Given the success of their horror and fantasy films, it is easy to overlook some of the more “realistic” offerings from Hammer Studios like Night Creatures. (The qualifying quotes are virtually de rigeur.) While Night Creatures initially seems to be setting us up for a horror story, as ghostly apparitions known as the Marsh Phantoms run down a vagrant, that proves to be a ruse. While the Phantoms put in another couple of appearances, their existence is quickly shown to be anything but supernatural. They are secondary to the main story which, while violent, is not horrific.
The Phantoms are effectively horror decor at the edges of a clash between a group of smugglers in an English coastal village and a contingent of Royal Navy sailors come to investigate. The situation is unusually plot heavy for a Hammer film, with several major characters and a lot of extraneous action that is more confusing than involving. (When the shipment of illicit French grog that motivates the sailors’ presence eludes their grasp, for example, it feels almost like an afterthought.) Perhaps the most interesting thing about the story is that neither the villagers nor the sailors are particularly attractive. With no larger-than-life villain like a Dracula threatening everyone, we do not automatically sympathize with the main characters in sheer fear. Instead, Hammer hyperbole is lavished on abundant human perfidy, cruelty and weakness.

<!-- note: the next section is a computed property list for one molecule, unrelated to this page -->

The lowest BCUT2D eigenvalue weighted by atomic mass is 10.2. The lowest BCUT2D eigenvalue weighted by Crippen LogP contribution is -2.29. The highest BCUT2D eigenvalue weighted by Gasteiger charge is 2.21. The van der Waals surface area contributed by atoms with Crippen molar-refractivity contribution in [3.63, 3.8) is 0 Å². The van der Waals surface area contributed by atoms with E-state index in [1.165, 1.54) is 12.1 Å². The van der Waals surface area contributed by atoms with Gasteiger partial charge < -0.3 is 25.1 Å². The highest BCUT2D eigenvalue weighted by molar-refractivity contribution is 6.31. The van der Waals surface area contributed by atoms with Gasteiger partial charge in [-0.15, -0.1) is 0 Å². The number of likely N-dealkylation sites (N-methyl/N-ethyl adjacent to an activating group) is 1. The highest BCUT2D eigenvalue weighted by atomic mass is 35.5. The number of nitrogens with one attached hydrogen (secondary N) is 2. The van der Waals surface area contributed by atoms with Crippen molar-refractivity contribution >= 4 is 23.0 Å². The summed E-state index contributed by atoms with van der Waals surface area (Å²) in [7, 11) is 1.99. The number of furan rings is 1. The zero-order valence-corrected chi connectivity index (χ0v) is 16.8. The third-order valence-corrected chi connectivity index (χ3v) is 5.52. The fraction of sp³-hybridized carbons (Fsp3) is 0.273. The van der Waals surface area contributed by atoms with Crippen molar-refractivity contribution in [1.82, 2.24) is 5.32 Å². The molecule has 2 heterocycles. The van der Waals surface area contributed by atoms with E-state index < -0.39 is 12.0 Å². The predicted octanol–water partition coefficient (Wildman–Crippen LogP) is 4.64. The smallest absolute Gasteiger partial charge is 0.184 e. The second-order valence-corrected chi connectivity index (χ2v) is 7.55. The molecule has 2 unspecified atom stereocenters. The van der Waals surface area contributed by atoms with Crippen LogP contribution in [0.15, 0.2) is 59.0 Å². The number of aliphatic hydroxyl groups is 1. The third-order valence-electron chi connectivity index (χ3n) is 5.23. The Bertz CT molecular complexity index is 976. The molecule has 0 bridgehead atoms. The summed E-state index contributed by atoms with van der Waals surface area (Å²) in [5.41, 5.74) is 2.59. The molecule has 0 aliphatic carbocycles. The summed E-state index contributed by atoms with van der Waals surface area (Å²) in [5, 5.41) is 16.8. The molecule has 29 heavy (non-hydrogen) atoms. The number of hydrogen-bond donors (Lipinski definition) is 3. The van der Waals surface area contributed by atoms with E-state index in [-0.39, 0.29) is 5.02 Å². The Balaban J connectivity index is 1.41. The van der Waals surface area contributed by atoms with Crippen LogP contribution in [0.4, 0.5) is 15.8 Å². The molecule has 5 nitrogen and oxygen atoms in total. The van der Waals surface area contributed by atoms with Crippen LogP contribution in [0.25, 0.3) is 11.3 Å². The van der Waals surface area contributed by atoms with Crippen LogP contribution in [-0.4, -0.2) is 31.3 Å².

Set in the late 18th century, rich period atmosphere cushions action pitched as a series of screeching exclamation points, underlined by a thunderous, declamatory score. The results are about as subtle as an avalanche, but then Hammer films live by their bravura brush strokes of vivid, colorful action. That the director (Peter Graham Scott) and technicians execute their swirling canvas amidst the seemingly placid charms of rural England rather than against a roiling backdrop like a Transylvania testifies to the studio’s seemingly inexhaustible invention.
The ever reliable Peter Cushing once again excels as Reverend Blyss, perhaps because his character requires a degree of dotty, feigned affability that allows him to play against the turbulence surrounding him. His antagonist, Captain Collier (Patrick Allen) also plays against the hysteria, although his occasionally brutal stolidity inevitably lacks the charms of Cushing’s performance. Collier isn’t helped by the story’s requirement that he and his men do a lot of pointless to-ing and fro-ing that not only makes them seem rather stupid, but adds to the sense that the movie is standing in place.
For while a lot happens in Night Creatures, very little develops until a pretty predictable and obvious conclusion. The Sturm und Drang that precedes the ending feels more like delaying tactics than the plausible outcome of the situation and action. Still, if the results do not cohere into one of Hammer’s most memorable efforts, they at least are reasonably diverting while you watch. Fresh, plausible and subtle Night Creatures is not, but it still entertains.